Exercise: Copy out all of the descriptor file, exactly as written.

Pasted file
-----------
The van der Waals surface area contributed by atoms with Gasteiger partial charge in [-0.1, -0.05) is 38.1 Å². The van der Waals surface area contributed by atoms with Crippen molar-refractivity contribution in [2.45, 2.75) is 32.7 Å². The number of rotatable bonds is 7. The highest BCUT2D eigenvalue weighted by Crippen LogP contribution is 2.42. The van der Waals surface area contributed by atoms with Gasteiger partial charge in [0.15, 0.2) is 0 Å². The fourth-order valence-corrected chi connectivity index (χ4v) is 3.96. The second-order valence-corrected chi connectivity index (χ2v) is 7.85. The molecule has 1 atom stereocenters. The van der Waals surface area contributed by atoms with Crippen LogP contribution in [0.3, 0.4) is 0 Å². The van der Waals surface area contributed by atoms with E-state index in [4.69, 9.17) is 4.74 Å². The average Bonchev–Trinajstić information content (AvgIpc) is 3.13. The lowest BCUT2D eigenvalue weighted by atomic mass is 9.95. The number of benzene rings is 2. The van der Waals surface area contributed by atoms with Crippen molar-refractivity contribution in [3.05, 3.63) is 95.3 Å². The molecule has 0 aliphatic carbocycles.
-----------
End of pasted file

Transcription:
The van der Waals surface area contributed by atoms with Gasteiger partial charge in [-0.1, -0.05) is 38.1 Å². The van der Waals surface area contributed by atoms with Crippen molar-refractivity contribution in [2.45, 2.75) is 32.7 Å². The number of rotatable bonds is 7. The highest BCUT2D eigenvalue weighted by Crippen LogP contribution is 2.42. The van der Waals surface area contributed by atoms with Gasteiger partial charge in [0.15, 0.2) is 0 Å². The fourth-order valence-corrected chi connectivity index (χ4v) is 3.96. The second-order valence-corrected chi connectivity index (χ2v) is 7.85. The molecule has 1 atom stereocenters. The van der Waals surface area contributed by atoms with Crippen LogP contribution in [0.3, 0.4) is 0 Å². The van der Waals surface area contributed by atoms with E-state index in [4.69, 9.17) is 4.74 Å². The average Bonchev–Trinajstić information content (AvgIpc) is 3.13. The lowest BCUT2D eigenvalue weighted by atomic mass is 9.95. The number of benzene rings is 2. The van der Waals surface area contributed by atoms with Crippen molar-refractivity contribution in [3.05, 3.63) is 95.3 Å². The molecule has 0 aliphatic carbocycles.